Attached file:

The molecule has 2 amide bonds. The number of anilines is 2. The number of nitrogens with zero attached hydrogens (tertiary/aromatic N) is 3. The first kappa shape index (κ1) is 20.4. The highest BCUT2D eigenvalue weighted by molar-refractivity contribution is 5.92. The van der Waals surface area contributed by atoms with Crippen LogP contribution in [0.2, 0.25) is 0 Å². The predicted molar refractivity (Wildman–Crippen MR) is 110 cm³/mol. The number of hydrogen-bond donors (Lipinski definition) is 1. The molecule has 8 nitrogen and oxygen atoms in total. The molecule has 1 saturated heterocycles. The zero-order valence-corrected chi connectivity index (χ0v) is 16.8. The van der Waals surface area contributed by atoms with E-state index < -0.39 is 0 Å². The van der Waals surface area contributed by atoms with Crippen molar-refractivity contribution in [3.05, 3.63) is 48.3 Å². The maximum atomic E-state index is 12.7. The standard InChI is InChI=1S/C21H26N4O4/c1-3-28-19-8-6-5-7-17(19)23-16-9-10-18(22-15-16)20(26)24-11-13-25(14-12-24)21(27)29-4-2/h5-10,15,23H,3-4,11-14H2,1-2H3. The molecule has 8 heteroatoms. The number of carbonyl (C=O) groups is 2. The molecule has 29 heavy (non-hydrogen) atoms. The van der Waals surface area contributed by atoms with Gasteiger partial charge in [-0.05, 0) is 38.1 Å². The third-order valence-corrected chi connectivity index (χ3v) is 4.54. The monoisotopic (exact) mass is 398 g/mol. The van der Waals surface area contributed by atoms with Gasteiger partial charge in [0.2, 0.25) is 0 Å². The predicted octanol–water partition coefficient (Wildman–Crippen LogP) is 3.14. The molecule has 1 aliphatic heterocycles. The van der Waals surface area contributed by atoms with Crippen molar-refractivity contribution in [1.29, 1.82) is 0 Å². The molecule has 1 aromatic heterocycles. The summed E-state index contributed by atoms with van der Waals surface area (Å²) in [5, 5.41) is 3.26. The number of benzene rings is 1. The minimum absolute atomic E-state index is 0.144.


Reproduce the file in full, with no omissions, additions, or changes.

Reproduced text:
The molecule has 2 amide bonds. The number of anilines is 2. The number of nitrogens with zero attached hydrogens (tertiary/aromatic N) is 3. The first kappa shape index (κ1) is 20.4. The highest BCUT2D eigenvalue weighted by molar-refractivity contribution is 5.92. The van der Waals surface area contributed by atoms with Crippen LogP contribution in [0.2, 0.25) is 0 Å². The predicted molar refractivity (Wildman–Crippen MR) is 110 cm³/mol. The number of hydrogen-bond donors (Lipinski definition) is 1. The molecule has 8 nitrogen and oxygen atoms in total. The molecule has 1 saturated heterocycles. The zero-order valence-corrected chi connectivity index (χ0v) is 16.8. The van der Waals surface area contributed by atoms with E-state index < -0.39 is 0 Å². The van der Waals surface area contributed by atoms with Crippen molar-refractivity contribution in [3.05, 3.63) is 48.3 Å². The maximum atomic E-state index is 12.7. The standard InChI is InChI=1S/C21H26N4O4/c1-3-28-19-8-6-5-7-17(19)23-16-9-10-18(22-15-16)20(26)24-11-13-25(14-12-24)21(27)29-4-2/h5-10,15,23H,3-4,11-14H2,1-2H3. The molecule has 8 heteroatoms. The number of carbonyl (C=O) groups is 2. The molecule has 29 heavy (non-hydrogen) atoms. The van der Waals surface area contributed by atoms with Gasteiger partial charge in [-0.05, 0) is 38.1 Å². The third-order valence-corrected chi connectivity index (χ3v) is 4.54. The monoisotopic (exact) mass is 398 g/mol. The van der Waals surface area contributed by atoms with Gasteiger partial charge in [0.2, 0.25) is 0 Å². The predicted octanol–water partition coefficient (Wildman–Crippen LogP) is 3.14. The molecule has 1 aliphatic heterocycles. The van der Waals surface area contributed by atoms with Crippen molar-refractivity contribution in [1.29, 1.82) is 0 Å². The molecule has 1 aromatic heterocycles. The summed E-state index contributed by atoms with van der Waals surface area (Å²) in [5, 5.41) is 3.26. The number of benzene rings is 1. The minimum absolute atomic E-state index is 0.144.